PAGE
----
3 March 2014

'Dense With Ideas': Terry Castle's Picks for International Women's Day

Posted by Terry Castle

My titles are not in any ranked order and I could devise many more such lists. Nonetheless, to get the ball rolling…

Brigid Brophy – Mozart the Dramatist. Don’t Never Forget: she was the perfect listener and often the perfect writer.

Virginia Woolf, Letters. I love the novels, but each one, it has to be said, has some enabling but catastrophic flaw. The very thing that makes the book happen in the first place – Woolf’s inspired decision, for example, to structure Mrs Dalloway around the stories of two people who never meet – is exactly what makes it a fiasco. Haunting, yet emotionally incoherent. But I could read her letters (and diaries and essays) forever.

Elizabeth Inchbald, A Simple Story. A strange and perverse 18th-century novel, which when I first read it at 25 seemed to offer a psychic template for my life up to that point.

Jeannette Foster, Sex Variant Women In Literature. An unsung bibliographic masterpiece, pre-gay-liberation, dealing with lesbianism in literature. Self-published by the gallant Miss Foster while she worked as a librarian at the Kinsey institute in the mid-1950s. The first commercial publication was by the feminist press Naiad in the 1970s, but it seems never to stay in print for more than a few nanoseconds. Indispensable for anyone interested in the subject but also the superb – and delightful – expression of a cultivated personality.

Djuna Barnes, Nightwood. Baroque lesbian cult classic by the gorgon Barnes. No doubt the product of savage PMS, but Eliot endorsed it nonetheless. Alas – and embarrassingly for me now – it cannot go unmentioned.

Susan Sontag, On Photography. My favourite of her books – dense with ideas and dissatisfactions.

Elizabeth Bishop. The poems, of course, but also One Art: Letters of Elizabeth Bishop (ed. Robert Giroux). More hilarious than sad, despite the doleful, ever-multiplying disasters of her personal life.

Elizabeth Bowen, The Death of the Heart. (I would also like to smuggle The Hotel and The Little Girls in here.) Bowen should be an object of literary worship, yet for some odd reason isn’t. Colossally neglected.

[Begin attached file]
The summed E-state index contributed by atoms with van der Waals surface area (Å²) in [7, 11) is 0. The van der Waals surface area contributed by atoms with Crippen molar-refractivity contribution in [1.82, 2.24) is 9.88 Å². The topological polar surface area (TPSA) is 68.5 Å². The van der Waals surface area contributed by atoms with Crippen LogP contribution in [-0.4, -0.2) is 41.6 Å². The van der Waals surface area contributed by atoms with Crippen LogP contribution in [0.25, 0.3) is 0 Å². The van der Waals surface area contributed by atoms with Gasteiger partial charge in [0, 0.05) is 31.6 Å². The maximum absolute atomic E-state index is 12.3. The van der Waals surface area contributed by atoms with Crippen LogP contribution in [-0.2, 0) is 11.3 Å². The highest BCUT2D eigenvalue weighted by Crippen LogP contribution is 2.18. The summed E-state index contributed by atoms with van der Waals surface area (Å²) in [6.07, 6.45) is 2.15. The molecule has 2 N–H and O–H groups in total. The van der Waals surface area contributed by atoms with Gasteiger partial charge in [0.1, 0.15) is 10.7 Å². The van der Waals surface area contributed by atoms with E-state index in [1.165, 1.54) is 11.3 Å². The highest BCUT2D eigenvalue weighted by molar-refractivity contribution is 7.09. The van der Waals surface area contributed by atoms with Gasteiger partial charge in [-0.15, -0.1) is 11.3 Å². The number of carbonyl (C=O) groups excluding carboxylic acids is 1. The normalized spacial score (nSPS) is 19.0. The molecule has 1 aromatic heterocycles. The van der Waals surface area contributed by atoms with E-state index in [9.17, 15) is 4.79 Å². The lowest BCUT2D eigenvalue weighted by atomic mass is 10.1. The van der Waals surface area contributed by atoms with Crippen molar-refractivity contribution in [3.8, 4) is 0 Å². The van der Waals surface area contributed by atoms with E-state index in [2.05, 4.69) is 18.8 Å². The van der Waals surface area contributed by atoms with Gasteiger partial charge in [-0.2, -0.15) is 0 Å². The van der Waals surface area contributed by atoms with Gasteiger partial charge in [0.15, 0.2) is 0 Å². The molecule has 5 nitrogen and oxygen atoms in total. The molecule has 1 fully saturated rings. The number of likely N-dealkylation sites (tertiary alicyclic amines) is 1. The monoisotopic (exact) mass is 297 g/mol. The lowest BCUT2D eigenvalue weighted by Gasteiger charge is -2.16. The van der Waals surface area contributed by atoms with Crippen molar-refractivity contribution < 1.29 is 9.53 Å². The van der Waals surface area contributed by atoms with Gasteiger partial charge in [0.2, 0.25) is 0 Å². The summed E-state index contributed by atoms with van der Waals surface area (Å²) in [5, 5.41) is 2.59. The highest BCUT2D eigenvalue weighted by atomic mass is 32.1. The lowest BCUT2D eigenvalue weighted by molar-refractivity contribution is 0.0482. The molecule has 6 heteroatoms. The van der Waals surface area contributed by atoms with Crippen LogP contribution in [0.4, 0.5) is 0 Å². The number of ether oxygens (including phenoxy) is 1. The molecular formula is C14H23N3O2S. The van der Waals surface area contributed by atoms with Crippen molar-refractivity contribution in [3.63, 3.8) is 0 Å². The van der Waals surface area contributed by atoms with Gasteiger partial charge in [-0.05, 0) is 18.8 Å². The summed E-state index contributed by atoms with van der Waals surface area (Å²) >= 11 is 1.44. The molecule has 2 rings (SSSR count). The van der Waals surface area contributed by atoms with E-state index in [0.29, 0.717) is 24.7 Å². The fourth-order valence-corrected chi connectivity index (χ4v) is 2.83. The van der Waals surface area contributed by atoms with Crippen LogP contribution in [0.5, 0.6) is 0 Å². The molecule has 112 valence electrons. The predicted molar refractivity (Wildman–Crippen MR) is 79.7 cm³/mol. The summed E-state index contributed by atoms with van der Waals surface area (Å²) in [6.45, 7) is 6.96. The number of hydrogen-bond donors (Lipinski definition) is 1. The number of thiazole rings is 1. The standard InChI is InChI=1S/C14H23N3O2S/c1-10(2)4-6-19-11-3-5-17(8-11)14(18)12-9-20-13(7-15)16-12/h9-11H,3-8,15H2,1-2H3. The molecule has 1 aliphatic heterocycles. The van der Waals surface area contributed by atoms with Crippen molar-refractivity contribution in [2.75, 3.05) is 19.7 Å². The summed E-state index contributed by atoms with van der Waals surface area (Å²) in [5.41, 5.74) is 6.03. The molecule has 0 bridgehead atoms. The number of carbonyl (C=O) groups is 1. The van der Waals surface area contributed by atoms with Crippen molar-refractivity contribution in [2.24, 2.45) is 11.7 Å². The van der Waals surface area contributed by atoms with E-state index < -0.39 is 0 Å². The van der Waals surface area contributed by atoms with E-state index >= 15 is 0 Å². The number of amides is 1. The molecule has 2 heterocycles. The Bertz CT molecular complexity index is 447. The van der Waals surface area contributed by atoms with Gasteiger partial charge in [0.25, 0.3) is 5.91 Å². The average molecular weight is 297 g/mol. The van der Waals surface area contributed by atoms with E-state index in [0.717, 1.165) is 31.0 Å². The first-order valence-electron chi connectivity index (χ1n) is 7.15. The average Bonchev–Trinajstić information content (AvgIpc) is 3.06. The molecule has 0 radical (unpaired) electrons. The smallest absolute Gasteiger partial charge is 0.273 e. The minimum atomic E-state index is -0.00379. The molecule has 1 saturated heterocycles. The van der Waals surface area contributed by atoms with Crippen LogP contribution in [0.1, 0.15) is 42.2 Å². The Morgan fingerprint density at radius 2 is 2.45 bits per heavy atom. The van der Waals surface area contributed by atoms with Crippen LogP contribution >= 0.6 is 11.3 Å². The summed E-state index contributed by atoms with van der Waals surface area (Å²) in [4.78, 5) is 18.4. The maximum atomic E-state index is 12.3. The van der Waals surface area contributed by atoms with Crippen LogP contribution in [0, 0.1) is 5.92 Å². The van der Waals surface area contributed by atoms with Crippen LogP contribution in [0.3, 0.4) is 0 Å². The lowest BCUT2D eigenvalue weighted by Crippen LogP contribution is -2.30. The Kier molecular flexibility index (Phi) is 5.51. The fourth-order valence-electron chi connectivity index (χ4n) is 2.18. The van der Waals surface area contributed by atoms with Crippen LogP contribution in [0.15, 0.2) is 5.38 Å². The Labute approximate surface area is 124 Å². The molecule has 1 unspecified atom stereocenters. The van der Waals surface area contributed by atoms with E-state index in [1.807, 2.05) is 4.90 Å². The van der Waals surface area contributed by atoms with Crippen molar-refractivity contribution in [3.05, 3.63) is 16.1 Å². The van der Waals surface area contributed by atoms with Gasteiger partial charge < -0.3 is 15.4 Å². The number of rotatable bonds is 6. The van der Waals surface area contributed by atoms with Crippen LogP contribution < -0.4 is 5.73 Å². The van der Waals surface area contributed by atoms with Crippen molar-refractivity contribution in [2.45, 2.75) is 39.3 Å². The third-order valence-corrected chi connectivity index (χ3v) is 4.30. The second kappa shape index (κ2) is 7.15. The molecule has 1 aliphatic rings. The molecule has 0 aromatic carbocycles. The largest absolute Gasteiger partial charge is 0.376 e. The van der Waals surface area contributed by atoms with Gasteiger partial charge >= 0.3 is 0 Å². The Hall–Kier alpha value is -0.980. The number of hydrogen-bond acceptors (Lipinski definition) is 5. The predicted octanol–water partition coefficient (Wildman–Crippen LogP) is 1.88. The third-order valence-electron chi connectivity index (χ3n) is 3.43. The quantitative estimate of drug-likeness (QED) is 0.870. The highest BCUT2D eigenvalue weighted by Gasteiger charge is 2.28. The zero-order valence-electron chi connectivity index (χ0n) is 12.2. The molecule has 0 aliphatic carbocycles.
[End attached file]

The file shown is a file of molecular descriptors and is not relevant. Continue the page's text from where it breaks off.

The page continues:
H.D. (Hilda Doolittle), Tribute To Freud. Better than the tedious incomprehensible books of poetry: a dreamy yet also curiously salient account of her analysis with Freud in the 1930s. Even better still (only it’s not a book): H.D.’s riveting performance (together with Gavin Arthur, Paul Robeson, and her lover Bryher) in the avant-garde silent film Borderland (1930). Though untrained, she was stunning – really, uncanny – in front of a camera.

Mary Renault, The Friendly Young Ladies (also published under the title The Middle Mist). Renault’s novels of ancient Greece are well-known, of course; less-known are the novels with contemporary English (often hospital) settings. The Friendly Young Ladies is another longtime cult book for laser-beams – despite the ludicrous tacked-on ending, a concession to Renault’s then-homophobic publishers. But it’s also a magical, summer-drenched, yet emotionally sophisticated living-on-a-houseboat-on-the-Thames-in-the-1930s book. P.S.: though somewhat heavy in the poetic-symbolism department, The Charioteer – a gay male romance set in a World War II British hospital after the Dunkirk evacuation – is likewise pretty awesome.

Janet Flanner, Paris Was Yesterday and Paris Journals 1944–1965. If the drag-queen version of Edward Gibbon didn’t already exist – her name is of course Edward Gibbon – the epithet might well be applied to the androgynous Flanner. A glorious stylist, full of Latinate camp and brio, and a witty, world-class gift for social observation. She wrote two of the most chillingly deadpan satiric essays I’ve ever read – one about the murderous Papin Sisters, the other about Adolf Hitler. But there’s lots of comedy and gossip too – by way of Josephine Baker, Picasso, Joyce, Stein and Toklas, Barbette, Sylvia Beach, Chanel, and countless other Paris-based 20th-century luminaries.

Colette, just about anything, but especially The Pure and the Impure (Ces Plaisirs, in French), her collection of semi-autobiographical essays from the 1930s. The book starts with her climbing up the stairs to a secret opium den full of courtesans and homosexuals and just gets better from there. Another template for an imagined life.

You can see a booklist of Terry's picks here.